Q: About your latest novel, All This Time, specifically – Why did you choose to write about a Syrian-American family in All This Time? Are you Syrian?
A: I love this part of writing, peeling back the layers. No, I’m not Syrian, but I learned from “The Albanian Virgin”, a short story by Alice Munro, that one does not have to be part of a culture to write it well from the inside out. Also, Syria and its people are complicated, beautiful, and ancient. How could one not be attracted to that? Additionally, Syria is experiencing a horrendous civil war right now and innocents are dying every day, but we’re not talking about it anymore. I want to get it back into the American discussion.
Q: Why isn’t Lydia Fadoul Muslim? Aren’t most Middle Easterners Muslim?
A: Firstly, people from that region of the world don’t use the term “Middle East”, as it is not a real place. What we consider the Middle East is Africa and Asia, and within those places, there are large pockets of Christians and other religions as well. In fact, the largest Christian Syrian population outside of Syria lives in Allentown, Pennsylvania, just a few miles from my home. I drive through the neighborhoods where my characters live, move, and eat fine hummus, nearly every day.
Originally, Lydia was Muslim, but because I was raised Catholic (and have extensive experience with Eastern Catholics and I converted to Eastern Orthodoxy a few years ago), I run a much greater chance of NOT offending whole religious groups and people by writing what I know. I would have loved to have made Lydia Muslim. However, I just didn’t feel that I held the appropriate knowledge to do so. I’ve ventured out into worlds I’ve never been to with Budapest and A Berlin Story (but I’m connected to both places and experiences, so it’s not completely foreign), and “Little Syria” as it’s called here in the Lehigh Valley is only a short drive away. I’m getting bolder, though, and I’ll venture out further each time I write.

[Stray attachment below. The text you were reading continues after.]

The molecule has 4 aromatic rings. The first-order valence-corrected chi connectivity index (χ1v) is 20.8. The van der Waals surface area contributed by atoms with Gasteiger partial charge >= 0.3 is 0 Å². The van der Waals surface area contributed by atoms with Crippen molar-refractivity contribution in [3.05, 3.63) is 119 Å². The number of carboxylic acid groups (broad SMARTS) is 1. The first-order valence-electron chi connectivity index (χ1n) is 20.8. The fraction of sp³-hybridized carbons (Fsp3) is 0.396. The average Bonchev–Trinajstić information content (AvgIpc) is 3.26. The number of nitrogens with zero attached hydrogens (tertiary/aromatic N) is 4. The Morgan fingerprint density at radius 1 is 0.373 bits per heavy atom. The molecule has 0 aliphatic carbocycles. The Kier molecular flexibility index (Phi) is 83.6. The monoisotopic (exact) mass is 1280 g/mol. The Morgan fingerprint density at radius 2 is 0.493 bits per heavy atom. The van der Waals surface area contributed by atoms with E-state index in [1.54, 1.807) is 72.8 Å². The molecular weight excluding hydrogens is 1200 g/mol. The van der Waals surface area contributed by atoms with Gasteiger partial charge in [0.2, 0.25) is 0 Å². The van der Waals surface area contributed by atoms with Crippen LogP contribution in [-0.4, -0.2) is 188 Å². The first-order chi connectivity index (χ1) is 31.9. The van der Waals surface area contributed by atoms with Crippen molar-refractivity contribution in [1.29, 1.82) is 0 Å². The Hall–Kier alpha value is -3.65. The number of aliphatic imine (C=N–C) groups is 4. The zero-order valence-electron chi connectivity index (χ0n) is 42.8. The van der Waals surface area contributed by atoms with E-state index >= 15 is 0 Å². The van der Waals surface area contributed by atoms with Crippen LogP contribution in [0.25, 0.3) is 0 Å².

Q: Did you have to do a lot of research for All This Time?
A: Yes, quite a bit, actually. Besides the cultural learning curve, I spent several hours pestering my father and stepfather (both US Air Force veterans) about military rankings, whether or not this idea or that was plausible, etc…
I HOPE YOUR BOOK DOES WELL AND THAT YOU CONTINUE FOLLOWING YOUR “SUPPOSED” PIPE DREAMS! 😉
Her first novel, Budapest, was featured in the New York Book Festival and the 4 2nd Annual Conference of Jewish Librarians and it’s re-release became a 2014 Amazon Bestseller in Literary and Inspirational Fiction.
Her second contemporary novel, All This Time, will be released by Booktrope in 2015, and the second, A Berlin Story, in her bestselling WWII novella series, Embers of War, is an Amazon Historical German Fiction Bestseller.
She has studied English Literature at Harvard University and the University of Pennsylvania and holds a BA in Cognitive Science from Ashford University. She is currently completing her MFA in Creative Writing.